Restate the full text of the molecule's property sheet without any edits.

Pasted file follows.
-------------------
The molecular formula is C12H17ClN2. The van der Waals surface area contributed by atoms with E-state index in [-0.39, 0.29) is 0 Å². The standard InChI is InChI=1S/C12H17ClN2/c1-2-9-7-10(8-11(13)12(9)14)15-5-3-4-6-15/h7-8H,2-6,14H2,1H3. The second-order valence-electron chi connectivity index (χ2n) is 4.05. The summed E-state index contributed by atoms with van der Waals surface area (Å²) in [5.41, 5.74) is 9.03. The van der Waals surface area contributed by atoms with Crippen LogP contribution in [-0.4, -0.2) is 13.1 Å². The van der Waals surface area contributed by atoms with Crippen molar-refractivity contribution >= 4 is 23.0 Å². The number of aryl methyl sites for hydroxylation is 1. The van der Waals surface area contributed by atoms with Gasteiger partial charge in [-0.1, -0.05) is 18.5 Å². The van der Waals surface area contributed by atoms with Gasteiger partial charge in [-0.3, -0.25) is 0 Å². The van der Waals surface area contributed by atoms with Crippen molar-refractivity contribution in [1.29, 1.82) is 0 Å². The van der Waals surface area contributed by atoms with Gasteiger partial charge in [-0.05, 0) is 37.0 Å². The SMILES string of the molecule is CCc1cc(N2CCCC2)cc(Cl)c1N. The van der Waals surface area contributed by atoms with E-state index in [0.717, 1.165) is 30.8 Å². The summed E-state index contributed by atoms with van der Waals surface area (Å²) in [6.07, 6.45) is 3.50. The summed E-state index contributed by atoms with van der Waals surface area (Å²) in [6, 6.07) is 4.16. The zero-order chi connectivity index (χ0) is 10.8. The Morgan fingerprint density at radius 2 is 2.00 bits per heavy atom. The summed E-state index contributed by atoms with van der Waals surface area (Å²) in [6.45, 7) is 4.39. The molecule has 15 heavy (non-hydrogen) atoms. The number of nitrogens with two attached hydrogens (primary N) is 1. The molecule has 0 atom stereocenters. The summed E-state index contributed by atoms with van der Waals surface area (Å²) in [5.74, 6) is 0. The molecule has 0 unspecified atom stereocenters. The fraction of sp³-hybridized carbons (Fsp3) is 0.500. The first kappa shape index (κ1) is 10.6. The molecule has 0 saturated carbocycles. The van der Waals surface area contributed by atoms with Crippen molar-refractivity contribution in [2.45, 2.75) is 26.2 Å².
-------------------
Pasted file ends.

The molecular formula is C12H17ClN2. The van der Waals surface area contributed by atoms with E-state index in [-0.39, 0.29) is 0 Å². The standard InChI is InChI=1S/C12H17ClN2/c1-2-9-7-10(8-11(13)12(9)14)15-5-3-4-6-15/h7-8H,2-6,14H2,1H3. The second-order valence-electron chi connectivity index (χ2n) is 4.05. The summed E-state index contributed by atoms with van der Waals surface area (Å²) in [5.41, 5.74) is 9.03. The van der Waals surface area contributed by atoms with Crippen LogP contribution in [-0.4, -0.2) is 13.1 Å². The van der Waals surface area contributed by atoms with Crippen molar-refractivity contribution >= 4 is 23.0 Å². The number of aryl methyl sites for hydroxylation is 1. The van der Waals surface area contributed by atoms with Gasteiger partial charge in [-0.1, -0.05) is 18.5 Å². The van der Waals surface area contributed by atoms with Gasteiger partial charge in [-0.3, -0.25) is 0 Å². The van der Waals surface area contributed by atoms with Crippen molar-refractivity contribution in [1.29, 1.82) is 0 Å². The van der Waals surface area contributed by atoms with Gasteiger partial charge in [-0.05, 0) is 37.0 Å². The SMILES string of the molecule is CCc1cc(N2CCCC2)cc(Cl)c1N. The van der Waals surface area contributed by atoms with E-state index in [0.717, 1.165) is 30.8 Å². The summed E-state index contributed by atoms with van der Waals surface area (Å²) in [6.07, 6.45) is 3.50. The summed E-state index contributed by atoms with van der Waals surface area (Å²) in [6, 6.07) is 4.16. The zero-order chi connectivity index (χ0) is 10.8. The Morgan fingerprint density at radius 2 is 2.00 bits per heavy atom. The summed E-state index contributed by atoms with van der Waals surface area (Å²) in [6.45, 7) is 4.39. The molecule has 15 heavy (non-hydrogen) atoms. The number of nitrogens with two attached hydrogens (primary N) is 1. The molecule has 0 atom stereocenters. The summed E-state index contributed by atoms with van der Waals surface area (Å²) in [5.74, 6) is 0. The molecule has 0 unspecified atom stereocenters. The fraction of sp³-hybridized carbons (Fsp3) is 0.500. The first kappa shape index (κ1) is 10.6. The molecule has 0 saturated carbocycles. The van der Waals surface area contributed by atoms with Crippen molar-refractivity contribution in [2.45, 2.75) is 26.2 Å².